9 Lessons Learned From My Failed Bootstrapped Startup

By Alex Hyett on in Entrepreneur
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At the start of 2018, I made the bold (or stupid) move to quit my job and try my hand at building a startup.

Before making this somewhat reckless move, I did my best to minimise risk. I cut my expenses as much as possible and did a lot of market research, including interviewing my target market before I even wrote a single line of code.

As a full stack developer, I knew I had the skills to build the product, so that wasn’t an issue. As they say build it and they will come. As I am sure you are aware, it is not that simple. My plan was to bootstrap this startup with no outside investment such as many are doing on Indie Hackers.

My brilliant, researched idea was to build a candidate relationship management tool that recruiters could use to help manage their candidate pipeline. A lot of the tools on the market were either very expensive or had UIs that looked like they were from the 90s. The market I was targeting was independent recruiters, who maybe couldn’t afford or need the features of the big tools on the market but still needed something simple to manage their recruitment pipeline.

The result was GrowRecruit, a simple CRM for recruiters with a great UI. As you can guess from the title of this article it failed to gain any traction and by 2019 I went back into full time employment.

These are the lessons I learned from my brief stint as a startup founder.

1. Marketing, Marketing, Marketing … oh and a bit more Marketing!

I am a software engineer at heart and as such the thought of doing sales really isn’t appealing. To me sales means sending pushy emails, cold calling prospects and generally pushing your product down peoples throats until you find someone to buy it.

The alternative to this stereotypical sales approach is to work on content marketing. By writing interesting articles, that are relevant to your target market, you can draw in customers without being a slimy salesmen. Throughout your articles you can mention your product and hopefully convert some of those readers into customers.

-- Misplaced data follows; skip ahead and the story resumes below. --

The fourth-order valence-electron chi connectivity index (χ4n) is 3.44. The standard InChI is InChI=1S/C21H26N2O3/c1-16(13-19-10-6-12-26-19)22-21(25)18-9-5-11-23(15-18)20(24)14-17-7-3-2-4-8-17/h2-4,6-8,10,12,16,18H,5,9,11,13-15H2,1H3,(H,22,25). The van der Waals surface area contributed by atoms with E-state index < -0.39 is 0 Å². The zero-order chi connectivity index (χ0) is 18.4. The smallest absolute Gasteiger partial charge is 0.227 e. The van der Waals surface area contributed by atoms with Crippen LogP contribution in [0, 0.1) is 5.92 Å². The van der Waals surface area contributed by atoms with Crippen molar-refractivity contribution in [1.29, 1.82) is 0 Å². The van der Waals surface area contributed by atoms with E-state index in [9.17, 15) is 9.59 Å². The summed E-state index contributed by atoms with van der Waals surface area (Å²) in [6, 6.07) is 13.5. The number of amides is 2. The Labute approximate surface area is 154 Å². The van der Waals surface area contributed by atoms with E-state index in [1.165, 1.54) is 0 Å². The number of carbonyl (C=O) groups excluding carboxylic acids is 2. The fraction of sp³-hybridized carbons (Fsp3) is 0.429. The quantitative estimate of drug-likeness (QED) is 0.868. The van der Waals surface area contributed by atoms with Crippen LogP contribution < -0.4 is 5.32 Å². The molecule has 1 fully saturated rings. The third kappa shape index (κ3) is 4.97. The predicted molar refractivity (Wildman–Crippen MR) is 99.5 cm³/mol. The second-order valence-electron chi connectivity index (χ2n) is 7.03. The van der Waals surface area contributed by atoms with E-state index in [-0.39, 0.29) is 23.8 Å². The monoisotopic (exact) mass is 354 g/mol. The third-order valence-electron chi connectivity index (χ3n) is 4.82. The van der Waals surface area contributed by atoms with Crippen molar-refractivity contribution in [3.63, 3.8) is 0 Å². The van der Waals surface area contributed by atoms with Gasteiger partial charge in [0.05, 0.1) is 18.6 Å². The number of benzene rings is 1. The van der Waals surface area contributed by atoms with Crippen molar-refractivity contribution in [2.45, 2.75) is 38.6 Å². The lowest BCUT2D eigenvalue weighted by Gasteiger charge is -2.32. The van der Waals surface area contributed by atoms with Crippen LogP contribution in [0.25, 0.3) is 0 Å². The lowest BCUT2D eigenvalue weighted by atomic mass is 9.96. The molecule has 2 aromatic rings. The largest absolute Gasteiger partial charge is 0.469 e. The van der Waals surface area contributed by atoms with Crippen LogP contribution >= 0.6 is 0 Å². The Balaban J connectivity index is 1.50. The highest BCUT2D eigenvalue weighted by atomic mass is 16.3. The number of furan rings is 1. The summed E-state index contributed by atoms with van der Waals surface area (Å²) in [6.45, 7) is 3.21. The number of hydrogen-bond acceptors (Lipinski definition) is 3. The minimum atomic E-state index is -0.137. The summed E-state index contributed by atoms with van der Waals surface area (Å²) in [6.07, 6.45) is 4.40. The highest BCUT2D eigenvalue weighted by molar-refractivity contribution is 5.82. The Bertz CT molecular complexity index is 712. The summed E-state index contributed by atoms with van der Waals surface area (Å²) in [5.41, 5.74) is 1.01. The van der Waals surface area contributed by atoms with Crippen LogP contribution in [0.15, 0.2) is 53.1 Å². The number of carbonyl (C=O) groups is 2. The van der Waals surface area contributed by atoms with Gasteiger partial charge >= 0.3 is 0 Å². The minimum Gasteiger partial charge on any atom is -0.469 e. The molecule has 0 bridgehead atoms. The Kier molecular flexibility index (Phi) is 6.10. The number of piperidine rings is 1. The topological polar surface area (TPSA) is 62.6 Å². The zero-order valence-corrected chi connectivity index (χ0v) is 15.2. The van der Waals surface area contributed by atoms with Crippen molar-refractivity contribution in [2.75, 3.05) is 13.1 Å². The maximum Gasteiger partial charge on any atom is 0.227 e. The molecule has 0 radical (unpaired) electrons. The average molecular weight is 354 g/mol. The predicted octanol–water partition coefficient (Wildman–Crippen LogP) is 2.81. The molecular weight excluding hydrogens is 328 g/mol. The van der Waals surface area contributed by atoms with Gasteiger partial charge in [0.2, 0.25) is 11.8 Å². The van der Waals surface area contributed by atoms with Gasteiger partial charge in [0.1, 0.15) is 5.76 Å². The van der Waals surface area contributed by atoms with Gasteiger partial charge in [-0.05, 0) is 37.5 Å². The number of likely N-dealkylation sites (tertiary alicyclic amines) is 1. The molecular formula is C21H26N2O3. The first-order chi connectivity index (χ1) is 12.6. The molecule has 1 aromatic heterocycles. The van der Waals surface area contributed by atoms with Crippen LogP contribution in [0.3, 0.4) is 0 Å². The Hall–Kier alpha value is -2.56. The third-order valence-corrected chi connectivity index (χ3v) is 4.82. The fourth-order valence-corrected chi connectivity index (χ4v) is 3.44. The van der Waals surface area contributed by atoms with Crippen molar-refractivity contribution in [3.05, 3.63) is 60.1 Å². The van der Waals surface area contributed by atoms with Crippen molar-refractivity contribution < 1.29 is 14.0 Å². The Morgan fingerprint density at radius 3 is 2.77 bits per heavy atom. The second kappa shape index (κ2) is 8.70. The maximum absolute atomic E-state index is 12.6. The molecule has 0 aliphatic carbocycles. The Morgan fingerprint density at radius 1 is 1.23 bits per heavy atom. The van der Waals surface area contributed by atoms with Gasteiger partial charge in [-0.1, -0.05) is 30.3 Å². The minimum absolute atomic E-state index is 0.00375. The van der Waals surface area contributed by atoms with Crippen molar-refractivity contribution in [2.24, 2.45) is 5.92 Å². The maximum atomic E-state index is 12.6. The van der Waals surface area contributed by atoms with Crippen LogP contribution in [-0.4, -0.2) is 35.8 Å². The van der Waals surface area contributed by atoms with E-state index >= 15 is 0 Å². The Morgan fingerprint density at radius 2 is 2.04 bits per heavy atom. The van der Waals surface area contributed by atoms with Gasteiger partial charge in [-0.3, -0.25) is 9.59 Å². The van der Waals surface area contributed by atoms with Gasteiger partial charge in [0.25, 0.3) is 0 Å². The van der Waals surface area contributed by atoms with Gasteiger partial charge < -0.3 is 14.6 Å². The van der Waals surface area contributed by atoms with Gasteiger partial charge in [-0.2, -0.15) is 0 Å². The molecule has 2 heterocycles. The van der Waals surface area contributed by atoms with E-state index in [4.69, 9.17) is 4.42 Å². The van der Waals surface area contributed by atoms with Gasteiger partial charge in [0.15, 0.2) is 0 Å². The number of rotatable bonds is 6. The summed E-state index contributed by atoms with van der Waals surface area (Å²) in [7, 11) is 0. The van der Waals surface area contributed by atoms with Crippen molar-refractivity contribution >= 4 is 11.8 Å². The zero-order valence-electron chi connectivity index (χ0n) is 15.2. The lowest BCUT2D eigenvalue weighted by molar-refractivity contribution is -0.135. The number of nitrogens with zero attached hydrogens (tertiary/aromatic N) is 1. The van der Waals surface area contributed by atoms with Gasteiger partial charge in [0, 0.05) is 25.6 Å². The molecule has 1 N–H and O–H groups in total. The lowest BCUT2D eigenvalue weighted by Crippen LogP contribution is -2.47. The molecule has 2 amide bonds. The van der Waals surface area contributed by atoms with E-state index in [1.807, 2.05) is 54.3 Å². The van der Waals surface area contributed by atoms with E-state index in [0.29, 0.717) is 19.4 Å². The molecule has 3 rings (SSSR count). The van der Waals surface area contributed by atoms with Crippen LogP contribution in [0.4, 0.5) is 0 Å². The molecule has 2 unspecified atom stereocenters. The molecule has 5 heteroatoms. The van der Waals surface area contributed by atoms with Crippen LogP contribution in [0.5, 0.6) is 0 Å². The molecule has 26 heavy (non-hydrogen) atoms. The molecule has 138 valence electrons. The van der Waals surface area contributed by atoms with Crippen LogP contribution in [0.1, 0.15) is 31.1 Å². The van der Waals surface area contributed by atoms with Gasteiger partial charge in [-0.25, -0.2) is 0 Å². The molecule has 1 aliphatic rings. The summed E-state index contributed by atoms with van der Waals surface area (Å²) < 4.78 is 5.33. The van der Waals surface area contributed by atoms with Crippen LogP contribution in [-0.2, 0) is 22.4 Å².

Content marketing does work, so why did it fail for me?

Quite simply, I didn’t know enough about my target market. As a software developer, I had certainly been on the receiving end of plenty of recruiter emails but I didn’t know enough about their pains or what they liked reading about. As such after 8 blog posts it became really hard to come with new posts to write!

If you don’t market your product then no one will know it exists and therefore you will get no customers.

Market, Marketing, Aethsetic, Function - Rob Walling

One of the best books I can recommend for software developers looking to start a startup is Rob Walling’s book Start Small, Stay Small: A Developer’s Guide to Launching a Startup it has a lot of advice for fellow bootstrappers.

2. Money is always an issue, even if you have plenty of savings

Before I embarked on my entrepreneurial journey I made sure I had 2 years worth of savings saved up. Yes, 2 years! I was in this for the long haul or so I thought. I was able to do this by making sure that I cut out as many of my monthly expenses as possible before I handed in my notice at work. This allowed me to save as much as possible and extend how long those savings would last.

However, for someone who has a wife, 2 children and a mortgage to pay, there is a limit to how much you can bring down your costs. There will also always be unexpected costs that crop up that you just hadn’t anticipated that will eat away at your savings.

I went back to full time employment after 1 year but it wasn’t because I ran out of money. I actually didn’t spend much more than I had original budgeted for.

What I hadn’t anticipated were the psychological effects of having no income and seeing my bank balance decrease month on month, would have on my mental heath.

Not only was this incredibly stressful watching this money hourglass count down, it also affected my ability and willingness to work on new ideas.